Then it was on to the committee hearing about the approval of otc tests. The first part of the afternoon was 20-30 minute presentations on the science/technology of rapid tests, and the hoops that have been jumped through so far. While all of these people are clearly smart and dedicated people, what I noticed was how, as is so often the case, they seem to have developed a myopic approach to stopping the spread of HIV that is reliant on the status quo, institutionally. It was the same song and dance about high-risk groups (labels, labels, labels), and a limited appreciation of how otc tests could fundamentally change the landscape. One guy even presented detailed stats and graphs of a model – not even real numbers. I think we would all get more for our money if he were paid to study something that is happening, rather than what could happen.
They were looking at the challenge of marketing and packaging otc tests so that people the highest risk individuals could buy them and use them properly, but never mentioned the power of facebook and youtube to play a role in this, let alone that there are many of us out here who in no way will mark the shift in the landscape of HIV-testing by just letting them sit on the shelves. One epidemiologist, in particular, who kept insisting that “hard science” is needed to prove that these tests can be used effectively before approval can be given, but seemed to be relying on physical science, not social science which is needed here. He even made an analogy between these rapid tests and the development of a vaccine as holding out false hopes, even though these are two very clearly different beasts. Again, the myopia of one’s profession interfering with the big picture.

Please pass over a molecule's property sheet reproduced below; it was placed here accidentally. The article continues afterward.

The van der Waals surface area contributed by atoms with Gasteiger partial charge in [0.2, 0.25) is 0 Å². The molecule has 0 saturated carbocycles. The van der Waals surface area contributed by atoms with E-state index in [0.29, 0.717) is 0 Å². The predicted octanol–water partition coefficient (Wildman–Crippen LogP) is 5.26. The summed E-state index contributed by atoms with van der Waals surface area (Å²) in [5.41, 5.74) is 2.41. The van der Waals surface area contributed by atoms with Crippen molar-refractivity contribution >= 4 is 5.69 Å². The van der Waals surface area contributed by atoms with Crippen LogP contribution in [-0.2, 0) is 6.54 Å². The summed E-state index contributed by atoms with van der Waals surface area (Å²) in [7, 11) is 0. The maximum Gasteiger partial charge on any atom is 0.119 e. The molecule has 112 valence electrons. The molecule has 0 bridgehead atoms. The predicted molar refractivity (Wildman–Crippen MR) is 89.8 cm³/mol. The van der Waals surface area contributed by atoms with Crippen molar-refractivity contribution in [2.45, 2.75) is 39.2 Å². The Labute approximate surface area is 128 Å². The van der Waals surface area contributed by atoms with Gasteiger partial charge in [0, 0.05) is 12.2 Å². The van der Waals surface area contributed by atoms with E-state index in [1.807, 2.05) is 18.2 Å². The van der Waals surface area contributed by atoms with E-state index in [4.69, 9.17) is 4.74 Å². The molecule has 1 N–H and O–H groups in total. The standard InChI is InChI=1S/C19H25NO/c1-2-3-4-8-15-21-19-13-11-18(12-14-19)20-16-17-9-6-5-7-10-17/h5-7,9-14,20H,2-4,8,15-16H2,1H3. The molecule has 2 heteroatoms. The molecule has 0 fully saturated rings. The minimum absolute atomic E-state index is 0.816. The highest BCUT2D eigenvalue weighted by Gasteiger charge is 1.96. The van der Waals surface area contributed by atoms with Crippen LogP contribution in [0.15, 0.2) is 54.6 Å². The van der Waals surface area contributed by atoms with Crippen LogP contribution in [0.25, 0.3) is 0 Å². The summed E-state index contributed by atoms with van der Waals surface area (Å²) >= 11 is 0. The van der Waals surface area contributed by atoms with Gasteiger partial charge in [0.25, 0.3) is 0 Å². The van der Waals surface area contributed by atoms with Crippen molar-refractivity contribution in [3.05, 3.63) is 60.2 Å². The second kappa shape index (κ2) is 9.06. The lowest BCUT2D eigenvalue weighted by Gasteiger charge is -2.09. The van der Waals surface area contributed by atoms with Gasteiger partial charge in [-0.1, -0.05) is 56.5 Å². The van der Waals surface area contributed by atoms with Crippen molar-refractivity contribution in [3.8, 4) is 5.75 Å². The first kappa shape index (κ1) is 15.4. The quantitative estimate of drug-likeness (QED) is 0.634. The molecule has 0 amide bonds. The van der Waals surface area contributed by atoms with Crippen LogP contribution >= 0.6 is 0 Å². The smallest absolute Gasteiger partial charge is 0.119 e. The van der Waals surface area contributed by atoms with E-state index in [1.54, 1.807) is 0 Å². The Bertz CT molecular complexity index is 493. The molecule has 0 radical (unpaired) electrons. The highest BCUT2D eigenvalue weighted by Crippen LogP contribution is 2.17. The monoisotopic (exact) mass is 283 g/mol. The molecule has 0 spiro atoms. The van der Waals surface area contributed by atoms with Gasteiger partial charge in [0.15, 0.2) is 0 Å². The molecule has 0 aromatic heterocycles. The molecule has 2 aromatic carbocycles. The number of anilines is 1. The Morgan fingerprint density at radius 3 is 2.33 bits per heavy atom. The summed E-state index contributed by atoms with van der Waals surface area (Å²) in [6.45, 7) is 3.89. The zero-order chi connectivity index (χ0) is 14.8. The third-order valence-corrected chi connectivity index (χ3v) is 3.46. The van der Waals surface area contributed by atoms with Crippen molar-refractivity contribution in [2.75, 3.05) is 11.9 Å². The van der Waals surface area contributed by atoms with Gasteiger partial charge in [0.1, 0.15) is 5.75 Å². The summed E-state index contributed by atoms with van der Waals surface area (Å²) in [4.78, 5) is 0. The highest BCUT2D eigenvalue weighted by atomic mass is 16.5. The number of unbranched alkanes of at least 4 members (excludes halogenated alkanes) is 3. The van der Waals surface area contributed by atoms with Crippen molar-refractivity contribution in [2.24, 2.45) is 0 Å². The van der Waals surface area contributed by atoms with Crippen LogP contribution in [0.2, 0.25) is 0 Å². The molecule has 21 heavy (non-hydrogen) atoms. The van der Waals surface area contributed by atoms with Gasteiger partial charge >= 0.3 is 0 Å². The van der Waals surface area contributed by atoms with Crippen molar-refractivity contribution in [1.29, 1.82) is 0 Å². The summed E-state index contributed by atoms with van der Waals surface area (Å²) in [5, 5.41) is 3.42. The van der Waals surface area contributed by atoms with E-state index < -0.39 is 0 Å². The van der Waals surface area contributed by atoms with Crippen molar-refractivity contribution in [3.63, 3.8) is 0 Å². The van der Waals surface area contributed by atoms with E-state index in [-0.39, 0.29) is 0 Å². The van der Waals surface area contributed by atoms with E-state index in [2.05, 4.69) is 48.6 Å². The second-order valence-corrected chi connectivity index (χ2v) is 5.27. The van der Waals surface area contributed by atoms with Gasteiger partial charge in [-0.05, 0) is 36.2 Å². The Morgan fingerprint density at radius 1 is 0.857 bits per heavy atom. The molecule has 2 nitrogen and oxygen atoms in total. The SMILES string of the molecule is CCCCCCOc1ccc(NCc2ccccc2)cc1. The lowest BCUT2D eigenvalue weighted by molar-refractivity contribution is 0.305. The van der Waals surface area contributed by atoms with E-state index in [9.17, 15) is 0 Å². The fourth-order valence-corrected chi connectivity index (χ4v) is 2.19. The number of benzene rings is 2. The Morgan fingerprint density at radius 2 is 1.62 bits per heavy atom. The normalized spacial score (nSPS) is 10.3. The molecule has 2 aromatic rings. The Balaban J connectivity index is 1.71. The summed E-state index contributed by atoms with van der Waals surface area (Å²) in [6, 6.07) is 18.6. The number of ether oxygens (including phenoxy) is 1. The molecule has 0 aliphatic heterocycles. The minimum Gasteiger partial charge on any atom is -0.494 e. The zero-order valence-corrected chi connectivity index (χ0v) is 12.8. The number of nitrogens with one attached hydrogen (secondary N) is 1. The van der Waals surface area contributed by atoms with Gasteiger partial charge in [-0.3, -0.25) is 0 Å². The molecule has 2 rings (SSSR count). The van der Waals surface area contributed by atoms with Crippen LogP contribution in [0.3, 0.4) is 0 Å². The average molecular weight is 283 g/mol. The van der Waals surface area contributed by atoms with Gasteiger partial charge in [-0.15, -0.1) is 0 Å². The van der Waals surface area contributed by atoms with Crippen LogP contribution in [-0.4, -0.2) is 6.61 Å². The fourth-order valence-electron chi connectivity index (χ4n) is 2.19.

One option they are considering is buying these tests with a pharmaceutical consultation. It’s a step in the right direction, but I don’t think it will make much of a difference. There was also a healthy discussion of concerns over false-negatives and false-positives. Clearly the latter is more anxiety-producing. Their concern was that false negatives were terrible because of the erroneous security. One panelist, however, felt that in the entirety of all people getting tested, false positives among a few are better than not getting tested at all. I agree with this, especially if there is solid education about all of this that includes that false positives are a distinct possibility, so the person taking the test is more educated regardless of the results.
During the open comment time, every single speaker read statements supporting otc approval. They cited that rapid tests have helped dramatically improve test access, and otc could improve that. Some talked anecdotally; some talked with numbers. One presenter, a rep from a test manufacturer, showed stats from Europe that clearly indicate this can be done well.